So, any jury involved in a case under this Act will have to consider the motives of the maker of the material in question – thus taking us into the realm of thought crime. They will also have to consider if it is grossly offensive or disgusting – thus taking us into the realm of highly subjective judgements with which the law should not concern itself. But, perhaps most serious of all, the Act’s targeting of ‘explicit and realistic’ images unequivocally and indubitably brings within the Act’s ambit both images of consenting BDSM activity and films not classified by the British Board of Film Classification which involve, and not necessarily simultaneously, scenes of unsimulated sexual activity and scenes of simulated violence, necrophilia or bestiality. Thus, for example, collectors of the work of Jess Franco, Joe d’Amato and other Euro sleaze-meisters, all of whose works are readily available from that sink of pornographic depravity, Amazon.com, could soon find themselves locked up for a considerable period of time. The Act’s supporters (which inevitably include the Daily Mail) routinely insist that this measure should concern only those possessing a very limited range of pornographic images. The truth is very different indeed.
Furthermore, it needs to be stressed that although works classified by the British Board of Film Classification are exempt from the new prohibition, extracts from BBFC-classified films (even single images) come within its ambit ‘if it appears that the image was extracted (whether with or without other images) solely or principally for the purpose of sexual arousal’. Desiccated and deathly the prose may be, but yes, you read this right: if you put together a montage of favourite moments from BBFC-certificated films, and if these contain representations of sex and violence, you may well end up having your motives probed in court and, if they don’t pass muster, you’ll be sent to prison. Thus dawns the era of thought crime.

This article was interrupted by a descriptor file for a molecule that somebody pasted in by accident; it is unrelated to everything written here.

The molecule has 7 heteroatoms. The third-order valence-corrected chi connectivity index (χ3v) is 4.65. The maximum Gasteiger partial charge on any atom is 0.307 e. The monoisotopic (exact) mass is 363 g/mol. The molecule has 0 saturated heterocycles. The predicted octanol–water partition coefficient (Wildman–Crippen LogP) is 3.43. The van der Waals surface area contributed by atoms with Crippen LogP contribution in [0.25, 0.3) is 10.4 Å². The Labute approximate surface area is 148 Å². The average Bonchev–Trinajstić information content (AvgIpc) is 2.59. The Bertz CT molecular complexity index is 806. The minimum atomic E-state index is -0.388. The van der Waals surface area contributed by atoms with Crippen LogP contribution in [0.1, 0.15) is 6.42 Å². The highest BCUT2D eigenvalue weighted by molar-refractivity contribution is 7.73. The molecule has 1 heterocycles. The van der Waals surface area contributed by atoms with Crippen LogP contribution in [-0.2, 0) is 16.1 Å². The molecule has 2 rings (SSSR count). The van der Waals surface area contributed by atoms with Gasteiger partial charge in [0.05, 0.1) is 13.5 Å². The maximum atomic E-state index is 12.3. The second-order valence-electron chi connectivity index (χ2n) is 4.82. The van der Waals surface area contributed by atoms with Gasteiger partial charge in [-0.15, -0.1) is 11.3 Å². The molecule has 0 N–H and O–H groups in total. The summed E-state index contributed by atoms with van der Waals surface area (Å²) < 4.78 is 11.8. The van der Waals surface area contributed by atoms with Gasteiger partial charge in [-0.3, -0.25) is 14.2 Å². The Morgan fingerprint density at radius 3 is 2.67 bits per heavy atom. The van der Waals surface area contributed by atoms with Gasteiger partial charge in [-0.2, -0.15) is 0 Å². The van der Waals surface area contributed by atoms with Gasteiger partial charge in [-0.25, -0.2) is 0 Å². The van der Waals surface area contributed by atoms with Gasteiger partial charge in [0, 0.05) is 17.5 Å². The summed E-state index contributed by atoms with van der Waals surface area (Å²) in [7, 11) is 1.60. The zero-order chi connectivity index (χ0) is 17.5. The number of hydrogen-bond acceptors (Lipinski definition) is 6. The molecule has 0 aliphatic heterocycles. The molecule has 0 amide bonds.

In terms of BDSM images, the bill is quite clearly yet another malign consequence of the Spanner case . As a result of this truly shocking affair, people taking part in entirely consensual sado-masochistic activity have had to come to terms with the fact that their consent is not in fact valid at law, a point which the notes attached to the original bill was at pains to rub in, stating that ‘the material to be covered by this new offence is at the most extreme end of the spectrum of pornographic material which is likely to be thought abhorrent by most people. It is not possible at law to give consent to they type of activity covered by the offence, so it is therefore likely that a criminal offence is being committed where the activity which appears to be taking place is actually taking place’. And in the case of purely staged activities, ‘the government believes that banning possession is justified in order to meet the legitimate aim of protecting the individuals involved from participating in degrading activities’. Thus is revealed the mark of the true authoritarian: promoting oppressive legislation on the grounds of protecting people from themselves.